How many different angles can one take a photo of one's stairs?
We-he-hell I don't know! Let's find out!
It took an entire Saturday of hard ace work to completely finish the longer direction of my stairs, and it was heinous. I'd rather chew broken glass then take this on again. It was that fun.
But I do love them. But um, how do you people with those fabulous dark wood floors stay sane? These show every.single.speck of dust. My eye is twitching for you just thinking about attempting to keep them dust free.
I'll take this any day over carpet, though. 60 seconds with a wet rag and they are clean. 60 seconds is all it takes. Ironically that's how long they stay clean.
So I wanted to do something super funsies with the landing. Something different. Something brave. In a perfect world, I'd have a large enough landing that I could put a cute little window seat that nobody ever sits on but looks just darn cute.
Since this isn't that world, I considered my options. Seriously looked into a floor medallion for the landing. Something like this one.
I don't have the faintest idea how to incorporate them into another flooring product and also they're a bajillion dollars. I mean you could sell your house to pay for the floor medallion. And then you'd be left with just the floor medallion.
Just want you to have all the facts.
You might not love this. It's okay if you don't, because you don't live here and I do and I totally understand your feelings, but I do love it. We took some left over oak, and then we took some left over maple hardwood, and we like married them together. Because I have maple floors and they're not going anywhere. And now I have oak treads, and they're staying, too. They should be together as one.
And the hubs had this great idea to like make the hardwood turn with the stairs, and I was nodding my head loving this new different plan but had no idea what he was talking about but I loved that he was being creative so I was onboard.
I really do love it. I also love that the Jeffro, like the engineer he is, drew it out and planned it all perfectly and then went out and cut those pieces and kept the whole thing perfectly square and then brought them all in and they magically fit because his math was pure. That's what I married you for, Jeffro. Your brains. Also your abs and shoulders. But not your farts, because, wow.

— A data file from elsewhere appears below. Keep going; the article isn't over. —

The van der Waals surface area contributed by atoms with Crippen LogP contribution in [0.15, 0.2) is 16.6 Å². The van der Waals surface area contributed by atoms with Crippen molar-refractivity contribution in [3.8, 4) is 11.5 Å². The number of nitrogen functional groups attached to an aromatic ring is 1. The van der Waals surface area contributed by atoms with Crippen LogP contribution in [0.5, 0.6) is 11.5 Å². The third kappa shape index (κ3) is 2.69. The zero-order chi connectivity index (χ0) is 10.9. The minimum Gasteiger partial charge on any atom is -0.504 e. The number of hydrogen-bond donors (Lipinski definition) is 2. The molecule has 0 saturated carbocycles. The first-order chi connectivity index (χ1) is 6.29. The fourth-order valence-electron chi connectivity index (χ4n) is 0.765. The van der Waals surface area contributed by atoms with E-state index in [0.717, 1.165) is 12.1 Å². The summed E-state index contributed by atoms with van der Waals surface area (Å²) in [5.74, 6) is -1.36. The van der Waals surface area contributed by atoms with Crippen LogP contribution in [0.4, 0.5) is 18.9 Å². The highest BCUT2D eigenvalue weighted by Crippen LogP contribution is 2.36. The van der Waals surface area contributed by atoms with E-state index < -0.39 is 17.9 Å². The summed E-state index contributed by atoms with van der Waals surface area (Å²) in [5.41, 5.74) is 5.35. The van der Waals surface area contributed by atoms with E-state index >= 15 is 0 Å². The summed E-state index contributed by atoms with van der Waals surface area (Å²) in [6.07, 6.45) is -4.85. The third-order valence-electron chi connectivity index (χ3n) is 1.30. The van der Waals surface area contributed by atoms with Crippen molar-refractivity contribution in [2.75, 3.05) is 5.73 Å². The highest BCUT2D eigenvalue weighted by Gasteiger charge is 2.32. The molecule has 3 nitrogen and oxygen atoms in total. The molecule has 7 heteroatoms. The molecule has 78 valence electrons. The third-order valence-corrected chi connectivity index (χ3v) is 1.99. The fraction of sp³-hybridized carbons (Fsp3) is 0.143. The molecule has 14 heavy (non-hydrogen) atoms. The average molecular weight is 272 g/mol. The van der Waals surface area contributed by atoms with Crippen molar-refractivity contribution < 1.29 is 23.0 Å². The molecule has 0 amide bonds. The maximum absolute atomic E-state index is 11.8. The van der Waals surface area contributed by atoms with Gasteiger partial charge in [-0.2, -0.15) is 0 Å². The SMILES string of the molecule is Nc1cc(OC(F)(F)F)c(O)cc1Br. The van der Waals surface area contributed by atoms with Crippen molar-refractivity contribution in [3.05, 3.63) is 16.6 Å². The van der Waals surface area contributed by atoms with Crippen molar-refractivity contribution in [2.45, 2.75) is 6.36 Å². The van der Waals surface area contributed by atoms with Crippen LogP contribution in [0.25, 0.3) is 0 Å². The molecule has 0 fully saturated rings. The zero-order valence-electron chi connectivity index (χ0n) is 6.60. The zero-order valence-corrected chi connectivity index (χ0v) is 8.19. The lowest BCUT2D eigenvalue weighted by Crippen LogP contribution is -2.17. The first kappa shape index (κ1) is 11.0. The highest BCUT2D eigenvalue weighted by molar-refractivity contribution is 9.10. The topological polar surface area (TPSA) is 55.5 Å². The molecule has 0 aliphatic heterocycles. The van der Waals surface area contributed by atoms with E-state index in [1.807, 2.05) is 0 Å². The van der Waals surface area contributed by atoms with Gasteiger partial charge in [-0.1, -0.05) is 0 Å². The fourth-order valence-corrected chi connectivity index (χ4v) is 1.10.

So if I get tired of it, it's not a big deal to replace. It's a teeny area. Also, it was free.
So, let's talk stairs.
So you say you want solid wood treads, huh? Like I said when we chatted last about stairs, just count on not having nice wood under your carpet. Sometimes it happens. I've heard about it before in hushed, reverent tones. There is also probably a unicorn in your backyard. But like I said: sometimes.
Pssssst (loud obnxious whisper): not in Utah.
Stair Tread Options
Lemme give you the run down on your options for running to the hardware store, okey dokey? Generally, (GENERALLY) this is what you can expect to find:
Four choices, here:
1. Solid oak 1 and 1/2" treads. Barely under $30 each.
2. Oak (solid? not sure) tread covers that go over the top of your existing tread: $27 ish.
3. Solid oak 3/4" treads. A little over $20.
4. Pine treads. The low low cost of $10.
I was tempted with door #4. Really, I was. And then I thought about all those knots, and knots starting to pop out, and a really cabin-y barn-y feel and moved on.
Also, I have 14 total stairs. So here's my oak range: $280-$420. (Before taxes.)
And then it hit me:
Wait a second.?. I could spend a few hundred bucks to still take these home, rip them to my exact width, cut each one, and stain and seal every single one?? What? What am I paying for? Just the bullnose?
Yeah. I wanted to make my own treads. If I still have to rip and cut each dang tread, I'm going to save some money.
Now hold up a second:
I'm not really suggesting you should copy me. You might want to. This is not the normal way to do things. I might regret it 10 years down the road.
All my treads are 3/4" oak plywood.
Here's the thing: I already had a crap ton of this hanging out in my garage. I already had it. It made sense to use what I already had to save money and cut down on my hee-uge lumber pile.
Oak ply comes in 4x8 sheets for the price of $50. I bought one sheet and got 8 treads out of that sheet. Then, I ran over to the wood moulding section and purchased a pretty bullnose-ish piece of oak trim for the cost of around $4, wood glued and clamped the snot out of them, and they were ready to stain.
So my stairs cost me (again I had some material lying around): $78. Plus taxes.
Price per tread (if purchasing all the material from scratch): $8.50 (before taxes. Not including stain and sealant, yo.)
Obvs, the price is a pro, and here's the con: it dawned on me that if I ever wanted to restain these, you really can't do that with oak ply. Over-sanding the top takes you down to the ugly ply part. So there's the downside.
Oh! And if you are crazy like me and simply cannot live without stair skirts, I think Ana White did a great job of explaining cutting the stair skirts to size right here. They are worth it. They are fabulous. Good luck. May the force be with you.
So! One last time:
This is actually my new favorite angle of the house. I love the way the moulding on those windows turned out, and I love my stairs.
My stairwell is no longer the crotch of the house. Sigh. It's the little things.